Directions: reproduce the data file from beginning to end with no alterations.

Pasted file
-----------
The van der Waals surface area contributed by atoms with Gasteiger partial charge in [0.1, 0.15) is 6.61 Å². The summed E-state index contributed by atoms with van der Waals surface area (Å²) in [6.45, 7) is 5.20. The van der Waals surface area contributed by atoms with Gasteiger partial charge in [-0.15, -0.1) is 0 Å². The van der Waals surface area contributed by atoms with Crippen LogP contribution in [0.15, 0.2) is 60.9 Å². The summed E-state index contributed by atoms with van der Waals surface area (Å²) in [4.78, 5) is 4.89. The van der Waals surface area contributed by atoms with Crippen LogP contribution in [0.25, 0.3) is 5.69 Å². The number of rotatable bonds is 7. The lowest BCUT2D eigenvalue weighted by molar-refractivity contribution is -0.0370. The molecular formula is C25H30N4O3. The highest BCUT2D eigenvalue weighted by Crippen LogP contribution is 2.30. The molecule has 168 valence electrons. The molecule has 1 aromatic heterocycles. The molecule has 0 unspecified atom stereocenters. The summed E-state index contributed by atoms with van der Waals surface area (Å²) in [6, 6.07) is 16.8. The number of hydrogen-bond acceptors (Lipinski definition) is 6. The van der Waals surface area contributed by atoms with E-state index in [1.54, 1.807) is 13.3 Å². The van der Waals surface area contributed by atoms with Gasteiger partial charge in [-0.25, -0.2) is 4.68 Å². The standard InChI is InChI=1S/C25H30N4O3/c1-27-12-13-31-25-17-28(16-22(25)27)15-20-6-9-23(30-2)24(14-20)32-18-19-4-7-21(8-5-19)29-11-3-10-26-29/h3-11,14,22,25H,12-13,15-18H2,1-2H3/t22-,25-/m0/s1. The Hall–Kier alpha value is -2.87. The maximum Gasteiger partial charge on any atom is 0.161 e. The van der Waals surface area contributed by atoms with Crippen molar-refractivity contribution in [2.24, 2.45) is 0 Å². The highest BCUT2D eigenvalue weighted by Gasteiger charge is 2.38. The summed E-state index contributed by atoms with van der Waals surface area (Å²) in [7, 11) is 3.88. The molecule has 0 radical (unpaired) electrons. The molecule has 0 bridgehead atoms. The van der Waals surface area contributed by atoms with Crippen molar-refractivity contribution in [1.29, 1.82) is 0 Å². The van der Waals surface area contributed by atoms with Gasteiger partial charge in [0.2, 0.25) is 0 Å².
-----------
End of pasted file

The van der Waals surface area contributed by atoms with Gasteiger partial charge in [0.1, 0.15) is 6.61 Å². The summed E-state index contributed by atoms with van der Waals surface area (Å²) in [6.45, 7) is 5.20. The van der Waals surface area contributed by atoms with Gasteiger partial charge in [-0.15, -0.1) is 0 Å². The van der Waals surface area contributed by atoms with Crippen LogP contribution in [0.15, 0.2) is 60.9 Å². The summed E-state index contributed by atoms with van der Waals surface area (Å²) in [4.78, 5) is 4.89. The van der Waals surface area contributed by atoms with Crippen LogP contribution in [0.25, 0.3) is 5.69 Å². The number of rotatable bonds is 7. The lowest BCUT2D eigenvalue weighted by molar-refractivity contribution is -0.0370. The molecular formula is C25H30N4O3. The highest BCUT2D eigenvalue weighted by Crippen LogP contribution is 2.30. The molecule has 168 valence electrons. The molecule has 1 aromatic heterocycles. The molecule has 0 unspecified atom stereocenters. The summed E-state index contributed by atoms with van der Waals surface area (Å²) in [6, 6.07) is 16.8. The number of hydrogen-bond acceptors (Lipinski definition) is 6. The van der Waals surface area contributed by atoms with E-state index in [1.54, 1.807) is 13.3 Å². The van der Waals surface area contributed by atoms with Gasteiger partial charge in [-0.25, -0.2) is 4.68 Å². The standard InChI is InChI=1S/C25H30N4O3/c1-27-12-13-31-25-17-28(16-22(25)27)15-20-6-9-23(30-2)24(14-20)32-18-19-4-7-21(8-5-19)29-11-3-10-26-29/h3-11,14,22,25H,12-13,15-18H2,1-2H3/t22-,25-/m0/s1. The Hall–Kier alpha value is -2.87. The maximum Gasteiger partial charge on any atom is 0.161 e. The van der Waals surface area contributed by atoms with Crippen molar-refractivity contribution in [2.24, 2.45) is 0 Å². The highest BCUT2D eigenvalue weighted by Gasteiger charge is 2.38. The summed E-state index contributed by atoms with van der Waals surface area (Å²) in [7, 11) is 3.88. The molecule has 0 radical (unpaired) electrons. The molecule has 0 bridgehead atoms. The van der Waals surface area contributed by atoms with Crippen molar-refractivity contribution in [1.29, 1.82) is 0 Å². The van der Waals surface area contributed by atoms with Gasteiger partial charge in [0.2, 0.25) is 0 Å².